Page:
Now, if Edward defaulted because he transferred ownership of the property to someone else the position would be similar. Tubs has a contract to buy from Edward. However, Edward, the rogue, has also entered a contract to sell to Benjamin, an innocent third party. In implement of this second contract a conveyance is delivered to Benjamin. Benjamin registers it. This transfers the real right of ownership of the local shop from Edward to Benjamin.
What can Tubs do? She may want the local shop but she cannot obtain it. Her personal right is only against Edward. She has no right to sue Benjamin. She has no right to make Benjamin transfer ownership to her. Benjamin is under no obligation to her.
Again Tubs sole remedy would be to sue Edward for breach of contract. And, because he no longer has the shop, the sole remedy would be damages. That’s all well and good but Tubs would not receive what she really wanted – the shop.
Personal rights are weaker than real rights. And personal rights do not confer ownership.
As a variant on this second case assume Edward had delivered a conveyance to Tubs, and Tubs had registered it. This would transfer the real right of ownership from Edward to Tubs. In this case Benjamin suffers. He would have only a personal right against only Edward. He could not obtain the shop from Tubs. He has no personal right to sue her. He has no right to make Tubs transfer ownership to him. She is under no obligation to transfer ownership to Benjamin. Accordingly, Benjamin would have to rely on his personal right against Edward. Benjamin could not obtain the property. He would only have a right to sue Edward for damages for breach of contract. He would not get what he wanted, the shop.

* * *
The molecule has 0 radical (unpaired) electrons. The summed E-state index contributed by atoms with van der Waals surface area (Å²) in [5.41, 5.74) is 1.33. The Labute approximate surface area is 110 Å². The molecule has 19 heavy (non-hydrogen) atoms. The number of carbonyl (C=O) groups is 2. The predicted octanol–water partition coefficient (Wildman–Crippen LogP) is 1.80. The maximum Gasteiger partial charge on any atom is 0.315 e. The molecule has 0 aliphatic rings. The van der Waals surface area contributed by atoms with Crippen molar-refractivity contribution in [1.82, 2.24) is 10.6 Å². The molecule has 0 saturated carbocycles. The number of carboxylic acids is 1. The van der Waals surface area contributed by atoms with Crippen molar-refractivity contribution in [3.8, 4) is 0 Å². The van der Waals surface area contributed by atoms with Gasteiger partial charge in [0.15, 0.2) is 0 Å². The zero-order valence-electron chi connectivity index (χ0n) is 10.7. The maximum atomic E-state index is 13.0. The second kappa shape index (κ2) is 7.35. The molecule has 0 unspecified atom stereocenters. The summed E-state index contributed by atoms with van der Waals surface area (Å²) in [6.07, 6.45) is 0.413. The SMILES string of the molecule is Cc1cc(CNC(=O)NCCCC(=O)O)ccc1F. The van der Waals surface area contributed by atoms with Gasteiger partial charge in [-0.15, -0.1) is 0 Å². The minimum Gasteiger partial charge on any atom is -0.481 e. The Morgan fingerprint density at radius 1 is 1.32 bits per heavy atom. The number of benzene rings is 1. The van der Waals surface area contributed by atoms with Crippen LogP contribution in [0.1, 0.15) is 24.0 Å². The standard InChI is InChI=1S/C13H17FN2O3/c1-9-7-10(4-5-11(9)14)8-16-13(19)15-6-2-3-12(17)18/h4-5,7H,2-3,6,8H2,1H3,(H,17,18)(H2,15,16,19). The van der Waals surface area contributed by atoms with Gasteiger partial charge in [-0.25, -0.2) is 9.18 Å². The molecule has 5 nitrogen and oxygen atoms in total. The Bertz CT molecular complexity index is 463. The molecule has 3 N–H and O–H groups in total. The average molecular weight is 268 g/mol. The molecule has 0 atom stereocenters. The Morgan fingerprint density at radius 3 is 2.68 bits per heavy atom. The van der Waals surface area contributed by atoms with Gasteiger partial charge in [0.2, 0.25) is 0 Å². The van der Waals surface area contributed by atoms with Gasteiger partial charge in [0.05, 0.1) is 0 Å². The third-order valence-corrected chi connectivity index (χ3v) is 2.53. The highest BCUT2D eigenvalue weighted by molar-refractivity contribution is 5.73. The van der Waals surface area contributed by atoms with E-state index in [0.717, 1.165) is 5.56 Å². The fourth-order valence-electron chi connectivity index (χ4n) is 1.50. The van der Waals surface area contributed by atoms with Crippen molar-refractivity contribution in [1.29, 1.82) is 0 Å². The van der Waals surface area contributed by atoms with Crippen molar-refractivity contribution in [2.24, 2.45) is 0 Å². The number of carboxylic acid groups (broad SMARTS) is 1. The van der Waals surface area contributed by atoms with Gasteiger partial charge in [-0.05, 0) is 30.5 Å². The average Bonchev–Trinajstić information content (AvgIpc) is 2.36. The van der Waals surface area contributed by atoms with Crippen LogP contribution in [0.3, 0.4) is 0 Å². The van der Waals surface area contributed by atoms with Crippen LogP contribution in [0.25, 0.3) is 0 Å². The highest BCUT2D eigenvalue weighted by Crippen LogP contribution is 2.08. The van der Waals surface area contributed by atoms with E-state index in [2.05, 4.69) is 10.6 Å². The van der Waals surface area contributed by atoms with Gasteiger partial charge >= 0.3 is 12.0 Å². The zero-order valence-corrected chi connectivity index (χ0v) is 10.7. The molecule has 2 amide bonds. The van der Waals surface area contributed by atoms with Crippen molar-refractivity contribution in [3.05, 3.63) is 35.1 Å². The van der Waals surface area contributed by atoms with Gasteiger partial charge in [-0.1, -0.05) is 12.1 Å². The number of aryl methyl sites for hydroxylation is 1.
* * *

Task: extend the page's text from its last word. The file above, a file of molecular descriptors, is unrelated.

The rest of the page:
Now, these examples show that a real right is stronger than a personal right.
A personal right is only enforceable against a specific person.
Contrast the experiences of Tubs and Benjamin, with the experience of Ernie earlier. Ernie had a real right. He could sue whoever infringed it. When their personal rights were infringed Tubs and Benjamin could only sue the specific person directly under the obligation, Edward.
This is because a real right is a right in a thing. As former Scottish Law Commissioner Professor Kenneth Reid writes at paragraph 3 of The Law of Property, “things are more reliable than persons.” A thing will not con you by entering two contracts of sale.
So, real rights are rights in things, and are good against the world. Personal rights, are only enforceable against specific persons.